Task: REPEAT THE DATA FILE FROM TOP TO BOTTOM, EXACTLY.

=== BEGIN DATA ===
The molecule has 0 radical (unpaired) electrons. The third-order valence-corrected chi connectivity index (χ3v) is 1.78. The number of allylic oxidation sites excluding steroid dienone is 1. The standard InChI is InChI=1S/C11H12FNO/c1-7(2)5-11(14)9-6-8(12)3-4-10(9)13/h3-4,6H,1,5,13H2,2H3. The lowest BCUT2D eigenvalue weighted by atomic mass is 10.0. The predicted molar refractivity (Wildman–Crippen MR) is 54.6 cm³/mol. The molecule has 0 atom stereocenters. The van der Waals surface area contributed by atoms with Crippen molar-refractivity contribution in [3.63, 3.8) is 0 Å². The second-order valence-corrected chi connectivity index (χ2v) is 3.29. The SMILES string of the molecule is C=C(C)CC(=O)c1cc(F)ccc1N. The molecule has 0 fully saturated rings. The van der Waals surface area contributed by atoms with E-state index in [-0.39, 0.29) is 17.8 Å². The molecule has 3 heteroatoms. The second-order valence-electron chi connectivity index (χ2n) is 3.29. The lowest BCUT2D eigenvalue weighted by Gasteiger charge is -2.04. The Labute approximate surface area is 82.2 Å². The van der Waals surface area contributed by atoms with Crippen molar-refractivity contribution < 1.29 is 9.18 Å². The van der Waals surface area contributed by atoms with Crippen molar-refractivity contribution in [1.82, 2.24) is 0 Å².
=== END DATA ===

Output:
The molecule has 0 radical (unpaired) electrons. The third-order valence-corrected chi connectivity index (χ3v) is 1.78. The number of allylic oxidation sites excluding steroid dienone is 1. The standard InChI is InChI=1S/C11H12FNO/c1-7(2)5-11(14)9-6-8(12)3-4-10(9)13/h3-4,6H,1,5,13H2,2H3. The lowest BCUT2D eigenvalue weighted by atomic mass is 10.0. The predicted molar refractivity (Wildman–Crippen MR) is 54.6 cm³/mol. The molecule has 0 atom stereocenters. The van der Waals surface area contributed by atoms with Crippen molar-refractivity contribution in [3.63, 3.8) is 0 Å². The second-order valence-corrected chi connectivity index (χ2v) is 3.29. The SMILES string of the molecule is C=C(C)CC(=O)c1cc(F)ccc1N. The molecule has 0 fully saturated rings. The van der Waals surface area contributed by atoms with E-state index in [-0.39, 0.29) is 17.8 Å². The molecule has 3 heteroatoms. The second-order valence-electron chi connectivity index (χ2n) is 3.29. The lowest BCUT2D eigenvalue weighted by Gasteiger charge is -2.04. The Labute approximate surface area is 82.2 Å². The van der Waals surface area contributed by atoms with Crippen molar-refractivity contribution < 1.29 is 9.18 Å². The van der Waals surface area contributed by atoms with Crippen molar-refractivity contribution in [1.82, 2.24) is 0 Å².